Tuesday, 15 November 2011

Slippery Little Sucker

My baby had a stroke and it happened when he was only 10 weeks old. Do you know how common it is for babies and children to have strokes? I can't be bothered looking up the stats, so I'll just say it's pretty darn tootin common. Some days I'm ok with that and other days I wanna scream with rage. I'm learning, that it's ok to have moments of sadness and anger. It doesn't mean that I'm ungrateful or that I forget about people worse off than me (far from it). It's because someone recently said to me "no one can be positive all the time" and then I realized that it's ok to grieve .

No one actually imagines themselves as the parent of a disabled child. When I was pregnant, I didn't brush up on my knowledge of Neuro-developmental rehabilitation strategies before the birth. Back then, I googled normal stuff like 'painfree labour', 'how much does labour really hurt?' and 'how will i know if I'm in labour?' because my child was going to be perfectly healthy (and I was really scared of labour). Back then, I felt so connected to other pregnant friends. We compared annoying pregnancy symptoms, freaky cravings and moaned about the daddies drinking too much bourbon. I still moan about daddy and his bourbon, but now I feel alone.

Other mummy's can spend time looking up cute baby outfits and accessories. I spend my time researching rehabilitation strategies. I'm trying to implement the optimal diet for his brain development. I'm trying to figure out the correct 'therapy vs relaxation ratio' for us. At the moment, I'm trying to understand the role of vestibular stimulation/destimulation in Neuro-developmental rehab. I tell you, it's really interesting stuff and you should read more about it. What's that?? Neuro-development isnt 'your thing?'. It wasn't my thing either, until about 5 months ago.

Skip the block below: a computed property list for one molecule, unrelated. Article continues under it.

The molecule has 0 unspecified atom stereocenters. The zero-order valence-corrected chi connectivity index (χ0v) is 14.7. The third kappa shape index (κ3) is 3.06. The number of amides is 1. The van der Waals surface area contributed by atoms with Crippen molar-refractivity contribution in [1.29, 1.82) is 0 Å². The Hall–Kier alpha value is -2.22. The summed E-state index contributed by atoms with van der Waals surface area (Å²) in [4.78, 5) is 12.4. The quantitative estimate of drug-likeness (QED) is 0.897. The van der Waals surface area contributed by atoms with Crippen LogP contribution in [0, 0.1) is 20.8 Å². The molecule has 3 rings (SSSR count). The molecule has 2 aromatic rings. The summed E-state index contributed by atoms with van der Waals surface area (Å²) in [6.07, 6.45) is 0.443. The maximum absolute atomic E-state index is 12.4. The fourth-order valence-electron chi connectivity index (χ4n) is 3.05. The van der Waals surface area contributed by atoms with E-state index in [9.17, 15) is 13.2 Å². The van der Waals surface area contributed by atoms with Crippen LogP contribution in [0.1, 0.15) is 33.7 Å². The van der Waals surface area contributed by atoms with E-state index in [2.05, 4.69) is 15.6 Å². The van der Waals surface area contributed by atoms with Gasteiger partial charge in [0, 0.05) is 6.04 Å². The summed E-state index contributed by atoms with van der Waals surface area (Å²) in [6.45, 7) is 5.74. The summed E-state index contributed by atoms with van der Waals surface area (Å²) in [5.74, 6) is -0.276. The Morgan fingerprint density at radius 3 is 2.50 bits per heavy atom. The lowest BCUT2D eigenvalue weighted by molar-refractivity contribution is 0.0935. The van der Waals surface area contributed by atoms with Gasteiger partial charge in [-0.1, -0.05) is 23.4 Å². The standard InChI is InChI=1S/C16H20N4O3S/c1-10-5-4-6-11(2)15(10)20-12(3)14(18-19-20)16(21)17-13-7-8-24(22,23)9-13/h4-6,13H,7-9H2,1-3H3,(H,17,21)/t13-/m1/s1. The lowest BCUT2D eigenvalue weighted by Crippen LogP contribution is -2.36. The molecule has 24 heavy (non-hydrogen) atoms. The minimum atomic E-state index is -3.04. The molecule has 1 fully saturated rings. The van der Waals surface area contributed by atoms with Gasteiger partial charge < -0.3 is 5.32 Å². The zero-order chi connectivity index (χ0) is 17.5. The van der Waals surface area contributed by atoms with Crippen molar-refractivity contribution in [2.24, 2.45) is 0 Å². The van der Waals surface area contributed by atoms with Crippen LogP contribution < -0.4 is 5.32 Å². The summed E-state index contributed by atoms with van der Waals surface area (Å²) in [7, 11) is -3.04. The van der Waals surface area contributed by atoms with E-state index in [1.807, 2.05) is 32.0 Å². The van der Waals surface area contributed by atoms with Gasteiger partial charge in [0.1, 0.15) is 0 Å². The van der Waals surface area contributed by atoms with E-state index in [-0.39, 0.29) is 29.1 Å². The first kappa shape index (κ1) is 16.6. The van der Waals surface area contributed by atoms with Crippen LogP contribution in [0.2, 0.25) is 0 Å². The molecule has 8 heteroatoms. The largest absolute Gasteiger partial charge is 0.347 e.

We've been kicking some major goals since we have started doing the Snowdrop Program with Max. He's now being stimulated in the areas of his brain that need it the most. His language has exploded, he is starting to become aware of Mr Righty, he is no longer 'spaced out' (he has quite a little attitude) and his feet are getting ridiculously clever.

Max drives his 'car' with his feet.

Max has all but given up on rolling, now that he realizes he has two perfectly functional feet to do the work instead. Yesterday, I was teasingly waving a toy in front of him to work on his visual tracking and reaching skills. After a few seconds he picked up a piece of paper from the floor with his feet, triumphantly passed it up to his hands and proceeded to munch away on it. "Stick THAT in your rehab pipe and smoke it mum!!"

Yesterday, we sat down to watch Max's 'baby signing' DVDs. He tried to mimic the kids doing sign language on the video with his hands and his feet. It was so stinkin cute.

He can move a toy closer to himself by picking up the rug between his toes and dragging it closer. cheeky, little, ragbag . Today, he completely freaked out the pathology nurse at the hospital by grabbing her shirt and pulling her closer- with his feet.

Do you know how difficult it's starting to get having a baby with a new found stubborn attitude and three limbs that are capable of grabbing things they aren't meant to grab? It's so bizarre. It's so amazing. And it makes me so darn proud.

I wonder when Einsteins mother realized that her son was a genius?

Houston! We have a dribble problem.

I really like this kid, can we keep him??

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